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Title: The MEDMAN study : implementing change at the community pharmacy/general practice interface
Author: Jaffray, Mariesha A.
ISNI:       0000 0004 2700 5936
Awarding Body: University of Aberdeen
Current Institution: University of Aberdeen
Date of Award: 2010
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Introduction Management of coronary heart disease (CHD), a major cause of mortality and morbidity in the UK, in primary care, remains sub-optimal. This work aimed to: evaluate impact of a community pharmacy-led intervention on appropriateness of treatment and quality of life of CHD patients; describe opinions and experiences of community pharmacists and GPs and use management of change literature as an explanatory framework for the findings. Methods The thesis comprises: two literature reviews (pharmacy-led interventions for CHD and NHS-based studies using change theories); an RCT evaluating the service; questionnaire surveys and qualitative interviews with community pharmacists and GPs, and comparison of a new model of change with two change theories. Results Review of pharmacy interventions revealed only small-scale studies demonstrating benefit for CHD patients. The change review revealed use of change management theories to implement change and as explanatory frameworks for change initiatives, in the NHS, but not in the pharmacy setting. The RCT recruited 1493 patients (980 intervention, 513 control), 70 pharmacies (102 pharmacists) and 48 practices (208 GPs). No significant differences were found in primary outcomes (appropriateness of treatment or quality of life). Questionnaires revealed positive attitudes to the service but need for pharmacist access to patient records and improved GP/community pharmacist relationships. Qualitative interviews indicated more divergent views. Attitudes were influenced by understanding and previous experience of medicines management, change drivers and implementation processes. Themes conceptualised into a ‘change readiness’ model, had similarities with Lewin’s planned change approach and Pettigrew’s receptivity model. All three models identified areas of sub-optimal intervention implementation and delivery. The new service did not improve appropriateness of treatment or quality of life because it was implemented and delivered sub-optimally. There is a need for greater use of an evidence based systematic approach to introduce new services, but research is required to confirm this approach would confer the hypothesised benefits.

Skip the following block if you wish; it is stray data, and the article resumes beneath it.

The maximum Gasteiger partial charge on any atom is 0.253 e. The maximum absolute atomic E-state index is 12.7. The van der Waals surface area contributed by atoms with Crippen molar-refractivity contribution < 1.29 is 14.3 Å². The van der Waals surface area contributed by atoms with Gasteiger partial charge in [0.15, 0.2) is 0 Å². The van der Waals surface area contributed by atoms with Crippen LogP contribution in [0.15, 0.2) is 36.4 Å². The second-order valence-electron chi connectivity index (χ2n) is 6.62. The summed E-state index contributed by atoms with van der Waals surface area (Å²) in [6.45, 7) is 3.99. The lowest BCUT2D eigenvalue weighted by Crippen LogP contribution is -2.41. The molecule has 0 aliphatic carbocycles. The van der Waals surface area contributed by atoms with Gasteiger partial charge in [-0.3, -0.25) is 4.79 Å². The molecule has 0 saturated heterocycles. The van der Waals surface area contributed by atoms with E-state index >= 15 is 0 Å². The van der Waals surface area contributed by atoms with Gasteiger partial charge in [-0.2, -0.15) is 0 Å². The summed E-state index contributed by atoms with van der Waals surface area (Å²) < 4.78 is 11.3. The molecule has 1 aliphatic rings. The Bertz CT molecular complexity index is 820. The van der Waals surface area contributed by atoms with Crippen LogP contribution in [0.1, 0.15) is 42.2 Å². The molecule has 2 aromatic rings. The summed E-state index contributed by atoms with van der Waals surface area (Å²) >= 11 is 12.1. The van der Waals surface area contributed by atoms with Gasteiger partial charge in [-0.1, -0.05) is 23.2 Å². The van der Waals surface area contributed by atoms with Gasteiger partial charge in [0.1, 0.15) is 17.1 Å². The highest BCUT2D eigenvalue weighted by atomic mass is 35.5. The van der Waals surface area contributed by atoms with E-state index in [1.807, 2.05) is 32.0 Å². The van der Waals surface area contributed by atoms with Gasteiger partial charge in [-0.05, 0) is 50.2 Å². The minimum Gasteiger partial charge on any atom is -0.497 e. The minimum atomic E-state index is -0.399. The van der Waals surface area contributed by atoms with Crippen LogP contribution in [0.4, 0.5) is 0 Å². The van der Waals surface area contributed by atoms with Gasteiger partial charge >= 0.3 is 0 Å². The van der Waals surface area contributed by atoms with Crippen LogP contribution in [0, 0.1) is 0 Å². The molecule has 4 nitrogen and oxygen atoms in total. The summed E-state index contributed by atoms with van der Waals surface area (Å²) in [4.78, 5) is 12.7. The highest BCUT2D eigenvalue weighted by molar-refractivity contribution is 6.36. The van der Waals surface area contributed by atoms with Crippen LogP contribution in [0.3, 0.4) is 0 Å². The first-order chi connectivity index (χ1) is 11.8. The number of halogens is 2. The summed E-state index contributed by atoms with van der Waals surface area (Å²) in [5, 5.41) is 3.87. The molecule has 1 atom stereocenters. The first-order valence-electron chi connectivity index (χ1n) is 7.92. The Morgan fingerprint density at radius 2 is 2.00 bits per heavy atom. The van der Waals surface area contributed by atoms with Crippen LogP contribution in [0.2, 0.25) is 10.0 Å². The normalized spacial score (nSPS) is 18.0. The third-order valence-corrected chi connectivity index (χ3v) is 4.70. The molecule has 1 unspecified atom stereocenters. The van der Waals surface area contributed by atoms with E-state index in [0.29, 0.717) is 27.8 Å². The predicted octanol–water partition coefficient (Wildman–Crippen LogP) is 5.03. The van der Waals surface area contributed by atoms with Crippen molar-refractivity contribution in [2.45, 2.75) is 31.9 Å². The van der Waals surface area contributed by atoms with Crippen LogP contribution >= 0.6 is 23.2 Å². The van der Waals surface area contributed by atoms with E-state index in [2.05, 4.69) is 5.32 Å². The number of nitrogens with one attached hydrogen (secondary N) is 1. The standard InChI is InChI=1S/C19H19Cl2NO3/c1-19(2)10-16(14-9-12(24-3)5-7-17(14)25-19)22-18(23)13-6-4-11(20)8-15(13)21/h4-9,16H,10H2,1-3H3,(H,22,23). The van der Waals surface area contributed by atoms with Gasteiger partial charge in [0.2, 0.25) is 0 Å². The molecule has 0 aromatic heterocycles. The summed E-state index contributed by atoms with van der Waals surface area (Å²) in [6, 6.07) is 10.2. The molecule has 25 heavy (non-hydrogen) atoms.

Supervisor: Not available Sponsor: Not available
Qualification Name: Thesis (Ph.D.) Qualification Level: Doctoral
EThOS ID:  DOI: Not available
Keywords: Coronary heart disease ; Drugs ; Phamacy management